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Tape Track Formats

A rundown on the various 'head' formats available on tape recorders and the reasons for their existence.


The numerous track formats found on today's tape recorders are often a source of confusion to many people. In particular, the variety of different ¼ inch tape formats have caused many a headache to those people who have taken a tape from one tape machine to play on another, only to find that it's a totally different format. Magnetic tape, ranging in width from ⅛ inch cassette tape to 2 inch professional multitrack tape, is in daily use throughout both the domestic and commercial recording world. So, in order to acquire an understanding of the various track formats, it's necessary to look at the subject from an historical point of view.

Track Formats



The majority of track formats developed around the ¼ inch tape width, the reason being that this was the only tape type in existence up until a decade or two ago. Originally, you could only record one (mono) track of sound on the whole tape width, but this subsequently developed into what is known as half-track mono where one track is recorded on half the width. The beauty of this format is that after recording in one direction you can turn the tape around then record another track in the opposite direction and so achieve twice the recording time from the same piece of tape.

The logical progression into stereo recording provided two new formats, the half-track stereo head which has become the standard 'mastering' format and the quarter-track stereo head which has now become the standard domestic tape recorder format. The adoption of the quarter-track format has proven to be very popular on domestic machines due to its economic use of tape, however, you do sacrifice a little sound quality as four tracks of magnetic information (sound) have to be recorded onto the same width of tape as two were previously.

Figure 2. Tape head formats.


Quarter-track stereo should not be confused with the four-track format; Figure 2 shows the difference between the two formats (G, H). As can be seen, there are actually only two separate recording tracks on the quarter-track head (G), and as the name suggests each track occupies a quarter of the tape width. It is therefore necessary as with the half-track mono format, to turn the tape around in order to record on the other two tracks (see Figure 1). With the four-track format however, this is not necessary as the record head is actually made up of four smaller individual heads, one for each track.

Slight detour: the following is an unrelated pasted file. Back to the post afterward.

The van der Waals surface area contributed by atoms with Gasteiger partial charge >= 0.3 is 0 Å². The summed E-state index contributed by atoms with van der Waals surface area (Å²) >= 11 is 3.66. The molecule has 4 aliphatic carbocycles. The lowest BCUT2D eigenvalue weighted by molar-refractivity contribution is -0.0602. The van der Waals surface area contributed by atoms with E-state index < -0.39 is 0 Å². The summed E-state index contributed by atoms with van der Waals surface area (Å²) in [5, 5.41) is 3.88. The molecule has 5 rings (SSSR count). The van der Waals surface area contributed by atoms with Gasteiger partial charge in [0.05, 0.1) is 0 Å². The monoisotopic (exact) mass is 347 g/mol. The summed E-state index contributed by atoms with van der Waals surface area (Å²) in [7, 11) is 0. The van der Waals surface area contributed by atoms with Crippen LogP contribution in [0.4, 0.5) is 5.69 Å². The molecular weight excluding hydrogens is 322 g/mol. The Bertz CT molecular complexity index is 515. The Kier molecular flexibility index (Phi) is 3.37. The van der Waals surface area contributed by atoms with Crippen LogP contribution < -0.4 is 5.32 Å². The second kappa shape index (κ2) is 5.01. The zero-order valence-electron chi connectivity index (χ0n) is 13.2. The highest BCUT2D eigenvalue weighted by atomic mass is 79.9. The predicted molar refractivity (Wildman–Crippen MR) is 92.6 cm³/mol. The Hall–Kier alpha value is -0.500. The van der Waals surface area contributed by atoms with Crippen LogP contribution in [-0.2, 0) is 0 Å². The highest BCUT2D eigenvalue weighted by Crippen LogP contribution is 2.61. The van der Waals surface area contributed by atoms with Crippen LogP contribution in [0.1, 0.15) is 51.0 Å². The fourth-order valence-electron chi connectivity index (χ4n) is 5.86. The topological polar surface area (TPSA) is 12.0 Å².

Figure 1. Quarter-track stereo record head.


One important factor regarding the ¼ inch tape formats is that only certain ones can be used to record in both directions (E, G). These formats are usually only found on domestic tape recorders, conversely all multitrack machines are used in one direction only, and so utilise the whole tape width to provide the maximum number of tracks.

The development of cassette recorder heads has closely followed that of the ¼ inch tape machine, with half-track mono, quarter-track stereo and four-track all being found on cassette recorders.

Multitrack



In the last few years we have seen amazing advances in tape recorder head design, with manufacturers cramming more and more tracks onto the same tape width. The introduction of the Teac 3340 four-track ¼ inch tape recorder, paved the way for multitrack recording at a price many people could afford, and within a few years the Fostex A-8 and, more recently, the Fostex B-16 have made available eight and sixteen-track recording to those who could only previous dream of owning such facilities.

Sound Quality



The number of tracks on a given width of tape directly influences the quality of the recorded sound. But why? It is therefore with this thought in mind that we can draw several conclusions from Figure 2, which shows most of the common multitrack formats and tape widths that you are likely to encounter.

There are several reasons why the sound quality changes when you put more tracks onto the same width of tape, however, for the purpose of this article we shall confine the explanation to only one aspect.

One of the main reasons for loss of sound quality is due to a phenomenon known as crosstalk (sound leakage). Manufacturers' brochures generally quote crosstalk as a number in decibels eg. A Fostex X-15 four-track cassette recorder has a crosstalk figure of -40dB. What this actually means is that if you record a sound on track two of the tape, rewind it and then listen back to track one, having turned down the volume of track two, you will hear a certain amount of the sound leaking from track two. The sound on track two is only 40dB quieter than that of track one.

40dB is not a bad figure as it stands, but when you compare it to a 50dB crosstalk figure for a Tascam 38 eight-track, you can appreciate that the difference in quality is quite large. A 10dB difference in sound level is just over double the loudness, therefore the two adjacent tracks on a Tascam 38, which has a 10dB better crosstalk figure, are going to be, theoretically, twice as quiet as those on the Fostex X-15.